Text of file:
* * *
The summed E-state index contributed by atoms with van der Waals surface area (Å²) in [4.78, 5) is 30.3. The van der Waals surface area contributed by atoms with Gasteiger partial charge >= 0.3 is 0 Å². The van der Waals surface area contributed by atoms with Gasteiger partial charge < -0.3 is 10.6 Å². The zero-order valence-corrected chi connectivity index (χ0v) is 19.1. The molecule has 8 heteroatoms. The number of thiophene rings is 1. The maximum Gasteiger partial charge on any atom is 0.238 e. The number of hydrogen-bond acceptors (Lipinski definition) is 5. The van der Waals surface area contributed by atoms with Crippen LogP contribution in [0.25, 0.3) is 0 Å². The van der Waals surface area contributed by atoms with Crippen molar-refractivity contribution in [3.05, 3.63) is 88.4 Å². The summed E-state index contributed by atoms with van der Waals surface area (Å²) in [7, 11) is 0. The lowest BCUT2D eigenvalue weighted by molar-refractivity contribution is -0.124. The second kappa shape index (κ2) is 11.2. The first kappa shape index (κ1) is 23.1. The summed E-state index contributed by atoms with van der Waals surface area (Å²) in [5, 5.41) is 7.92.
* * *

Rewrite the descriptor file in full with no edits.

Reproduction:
The summed E-state index contributed by atoms with van der Waals surface area (Å²) in [4.78, 5) is 30.3. The van der Waals surface area contributed by atoms with Gasteiger partial charge >= 0.3 is 0 Å². The van der Waals surface area contributed by atoms with Gasteiger partial charge < -0.3 is 10.6 Å². The zero-order valence-corrected chi connectivity index (χ0v) is 19.1. The molecule has 8 heteroatoms. The number of thiophene rings is 1. The maximum Gasteiger partial charge on any atom is 0.238 e. The number of hydrogen-bond acceptors (Lipinski definition) is 5. The van der Waals surface area contributed by atoms with Crippen LogP contribution in [0.25, 0.3) is 0 Å². The van der Waals surface area contributed by atoms with Crippen molar-refractivity contribution in [3.05, 3.63) is 88.4 Å². The summed E-state index contributed by atoms with van der Waals surface area (Å²) in [7, 11) is 0. The lowest BCUT2D eigenvalue weighted by molar-refractivity contribution is -0.124. The second kappa shape index (κ2) is 11.2. The first kappa shape index (κ1) is 23.1. The summed E-state index contributed by atoms with van der Waals surface area (Å²) in [5, 5.41) is 7.92.